Freedom and Reponsibility (Spring 2014)

PHIL 262: Freedom and Responsibility

PHIL 262-05 | ID 20932 | TR 2:00-3:50 | Room: Whipple 204b | Spring 2014

Instructor: Dr. Aaron Smuts | | office hours: 219 Alger Hall, 12:00-12:30 TR

Course Syllabus


Could pre-cogs predict your holiday plans next year? Could a super-intelligent demon with knowledge of the position and projection of every atom in the universe determine what you will have for breakfast next Tuesday?

Just what is free will? Can we make sense of the notion? We will begin the semester by looking at the significance of determinism for free will and moral responsibility. Is determinism true? And if so, is free will compatible with determinism?

Some think that determinism is false and point to putative sources of indeterminacy as the locus of free will. But it is just as difficult to see how indeterminate events could help make anyone responsible for their actions. Wouldn't they be an impediment to our control? We will evaluate ancient, medieval, and contemporary answers to these questions.

In the next part of the course, we will explore the implications of hard determinism. Would praise and blame make sense if we lack freedom? Without freedom, it seems that we would have to radically reform our views of virtue, vice, love, and friendship. If no one is responsible for their actions, what justifies punishment? If we don't have free will, should we, as some philosophers suggest, actively promote the illusion that we do?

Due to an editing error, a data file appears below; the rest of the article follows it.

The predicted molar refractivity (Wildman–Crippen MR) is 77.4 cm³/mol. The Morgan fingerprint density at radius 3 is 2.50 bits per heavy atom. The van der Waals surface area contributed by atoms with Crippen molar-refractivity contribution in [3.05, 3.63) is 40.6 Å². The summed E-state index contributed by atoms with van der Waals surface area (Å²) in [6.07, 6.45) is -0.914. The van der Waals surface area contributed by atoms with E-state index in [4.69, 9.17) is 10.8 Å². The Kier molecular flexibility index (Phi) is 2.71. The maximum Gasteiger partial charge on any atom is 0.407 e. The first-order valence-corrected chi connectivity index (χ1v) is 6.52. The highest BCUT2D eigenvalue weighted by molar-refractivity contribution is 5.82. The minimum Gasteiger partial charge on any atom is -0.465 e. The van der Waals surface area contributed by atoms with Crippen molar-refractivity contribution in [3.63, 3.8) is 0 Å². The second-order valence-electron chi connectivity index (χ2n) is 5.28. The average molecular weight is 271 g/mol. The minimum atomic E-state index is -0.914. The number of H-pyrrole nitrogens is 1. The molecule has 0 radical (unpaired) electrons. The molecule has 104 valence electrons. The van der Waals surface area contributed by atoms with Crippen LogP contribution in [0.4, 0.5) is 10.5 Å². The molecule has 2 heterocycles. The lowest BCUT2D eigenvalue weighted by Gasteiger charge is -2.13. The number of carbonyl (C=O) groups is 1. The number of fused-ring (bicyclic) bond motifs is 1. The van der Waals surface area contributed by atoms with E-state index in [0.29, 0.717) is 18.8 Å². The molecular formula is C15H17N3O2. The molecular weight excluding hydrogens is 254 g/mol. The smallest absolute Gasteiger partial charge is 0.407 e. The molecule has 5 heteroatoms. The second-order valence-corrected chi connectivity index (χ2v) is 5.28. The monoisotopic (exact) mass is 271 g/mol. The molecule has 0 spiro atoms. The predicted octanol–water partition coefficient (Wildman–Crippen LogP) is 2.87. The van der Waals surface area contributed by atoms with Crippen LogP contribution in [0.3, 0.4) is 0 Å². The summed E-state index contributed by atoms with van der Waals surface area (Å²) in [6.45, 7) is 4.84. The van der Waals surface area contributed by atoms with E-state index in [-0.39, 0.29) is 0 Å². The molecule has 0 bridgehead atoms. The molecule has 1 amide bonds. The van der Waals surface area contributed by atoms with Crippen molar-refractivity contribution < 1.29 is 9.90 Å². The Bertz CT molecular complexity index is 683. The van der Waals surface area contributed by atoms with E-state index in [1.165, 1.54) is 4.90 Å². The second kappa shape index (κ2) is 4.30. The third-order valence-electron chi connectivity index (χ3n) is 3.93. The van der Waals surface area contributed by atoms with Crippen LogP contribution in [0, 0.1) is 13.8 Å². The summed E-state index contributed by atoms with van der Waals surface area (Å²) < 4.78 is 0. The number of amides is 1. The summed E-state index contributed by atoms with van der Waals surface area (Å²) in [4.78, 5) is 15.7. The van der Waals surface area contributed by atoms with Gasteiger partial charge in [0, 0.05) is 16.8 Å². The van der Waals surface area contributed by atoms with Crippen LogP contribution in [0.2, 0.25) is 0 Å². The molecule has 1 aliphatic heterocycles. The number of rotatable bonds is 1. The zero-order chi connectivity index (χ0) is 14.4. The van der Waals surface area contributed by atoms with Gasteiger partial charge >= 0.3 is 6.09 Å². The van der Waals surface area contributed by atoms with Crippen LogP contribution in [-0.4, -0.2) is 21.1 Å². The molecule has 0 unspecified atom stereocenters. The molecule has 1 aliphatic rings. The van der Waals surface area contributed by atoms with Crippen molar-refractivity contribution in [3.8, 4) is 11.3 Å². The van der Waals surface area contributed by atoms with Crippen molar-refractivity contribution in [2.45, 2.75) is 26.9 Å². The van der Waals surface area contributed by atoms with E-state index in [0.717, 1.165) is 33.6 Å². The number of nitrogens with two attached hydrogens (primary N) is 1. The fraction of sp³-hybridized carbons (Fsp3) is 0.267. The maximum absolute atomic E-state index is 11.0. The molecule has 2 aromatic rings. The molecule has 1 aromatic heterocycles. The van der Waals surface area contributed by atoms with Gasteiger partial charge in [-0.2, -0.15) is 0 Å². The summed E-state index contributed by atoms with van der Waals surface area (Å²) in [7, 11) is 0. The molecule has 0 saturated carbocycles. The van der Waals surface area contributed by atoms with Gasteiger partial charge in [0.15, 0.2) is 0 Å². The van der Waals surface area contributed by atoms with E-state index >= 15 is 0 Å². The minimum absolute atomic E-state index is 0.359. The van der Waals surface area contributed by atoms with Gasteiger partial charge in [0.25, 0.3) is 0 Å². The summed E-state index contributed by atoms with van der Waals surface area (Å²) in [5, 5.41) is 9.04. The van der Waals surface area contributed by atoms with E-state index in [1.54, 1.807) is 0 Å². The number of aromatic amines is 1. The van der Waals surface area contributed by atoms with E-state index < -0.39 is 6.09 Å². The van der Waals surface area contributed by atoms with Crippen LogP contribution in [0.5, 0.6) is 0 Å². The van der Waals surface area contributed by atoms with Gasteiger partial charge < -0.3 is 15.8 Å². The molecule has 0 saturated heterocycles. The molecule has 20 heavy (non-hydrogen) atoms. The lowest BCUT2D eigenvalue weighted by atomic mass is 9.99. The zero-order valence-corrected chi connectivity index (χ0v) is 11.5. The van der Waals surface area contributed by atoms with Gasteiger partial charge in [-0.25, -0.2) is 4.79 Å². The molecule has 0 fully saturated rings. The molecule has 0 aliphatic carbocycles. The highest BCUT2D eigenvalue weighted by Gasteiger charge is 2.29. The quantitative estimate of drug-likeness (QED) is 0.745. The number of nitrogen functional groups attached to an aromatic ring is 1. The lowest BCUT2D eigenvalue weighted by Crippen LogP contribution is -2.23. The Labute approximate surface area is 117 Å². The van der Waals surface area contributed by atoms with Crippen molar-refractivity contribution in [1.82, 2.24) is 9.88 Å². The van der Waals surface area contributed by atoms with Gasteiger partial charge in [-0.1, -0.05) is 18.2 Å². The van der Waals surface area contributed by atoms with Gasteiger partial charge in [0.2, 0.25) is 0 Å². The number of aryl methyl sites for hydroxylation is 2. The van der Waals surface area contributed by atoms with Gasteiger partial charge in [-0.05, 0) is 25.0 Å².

We will critically examine some psychological research that appears to undermine the prospects for free will. We’ll be talking about Ouija boards, diving rods, split brains, hypnosis, subliminal suggestion, drug addicts, psychopaths, and love potions.


There is just one required text for this course:

  1. Joseph Bedier (Author), Hilaire Belloc (Trans). The Romance of Tristan and Iseult. Vintage, 1994. ISBN-10: 0679750169. [RTI] *Buy this version.

There are six recommended books: